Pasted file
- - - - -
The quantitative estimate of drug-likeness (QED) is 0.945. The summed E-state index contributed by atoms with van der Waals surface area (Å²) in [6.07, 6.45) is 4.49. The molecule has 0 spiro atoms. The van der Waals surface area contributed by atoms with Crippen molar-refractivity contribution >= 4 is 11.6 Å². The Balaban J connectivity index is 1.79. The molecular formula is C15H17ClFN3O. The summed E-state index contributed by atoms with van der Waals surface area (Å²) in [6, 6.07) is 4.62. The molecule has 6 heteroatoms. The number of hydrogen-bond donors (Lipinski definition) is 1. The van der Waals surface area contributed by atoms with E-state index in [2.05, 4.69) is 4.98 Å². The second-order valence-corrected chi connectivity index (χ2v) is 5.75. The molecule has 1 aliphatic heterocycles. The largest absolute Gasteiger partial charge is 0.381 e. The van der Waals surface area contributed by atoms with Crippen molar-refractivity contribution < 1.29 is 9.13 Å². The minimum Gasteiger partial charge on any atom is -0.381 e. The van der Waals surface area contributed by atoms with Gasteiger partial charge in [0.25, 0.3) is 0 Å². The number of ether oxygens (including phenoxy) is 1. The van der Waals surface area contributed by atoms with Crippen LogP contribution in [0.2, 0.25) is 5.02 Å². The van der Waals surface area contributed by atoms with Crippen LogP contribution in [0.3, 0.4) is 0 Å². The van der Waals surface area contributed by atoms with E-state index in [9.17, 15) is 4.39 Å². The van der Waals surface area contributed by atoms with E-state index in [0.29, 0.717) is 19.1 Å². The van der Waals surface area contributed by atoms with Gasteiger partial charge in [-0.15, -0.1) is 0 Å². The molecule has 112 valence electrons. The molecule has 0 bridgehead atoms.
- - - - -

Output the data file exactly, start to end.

The quantitative estimate of drug-likeness (QED) is 0.945. The summed E-state index contributed by atoms with van der Waals surface area (Å²) in [6.07, 6.45) is 4.49. The molecule has 0 spiro atoms. The van der Waals surface area contributed by atoms with Crippen molar-refractivity contribution >= 4 is 11.6 Å². The Balaban J connectivity index is 1.79. The molecular formula is C15H17ClFN3O. The summed E-state index contributed by atoms with van der Waals surface area (Å²) in [6, 6.07) is 4.62. The molecule has 6 heteroatoms. The number of hydrogen-bond donors (Lipinski definition) is 1. The van der Waals surface area contributed by atoms with E-state index in [2.05, 4.69) is 4.98 Å². The second-order valence-corrected chi connectivity index (χ2v) is 5.75. The molecule has 1 aliphatic heterocycles. The largest absolute Gasteiger partial charge is 0.381 e. The van der Waals surface area contributed by atoms with Crippen molar-refractivity contribution < 1.29 is 9.13 Å². The minimum Gasteiger partial charge on any atom is -0.381 e. The van der Waals surface area contributed by atoms with Gasteiger partial charge in [0.25, 0.3) is 0 Å². The number of ether oxygens (including phenoxy) is 1. The van der Waals surface area contributed by atoms with Crippen LogP contribution in [0.2, 0.25) is 5.02 Å². The van der Waals surface area contributed by atoms with Crippen LogP contribution in [0.3, 0.4) is 0 Å². The van der Waals surface area contributed by atoms with E-state index in [9.17, 15) is 4.39 Å². The van der Waals surface area contributed by atoms with E-state index in [0.29, 0.717) is 19.1 Å². The van der Waals surface area contributed by atoms with Gasteiger partial charge in [-0.15, -0.1) is 0 Å². The molecule has 112 valence electrons. The molecule has 0 bridgehead atoms.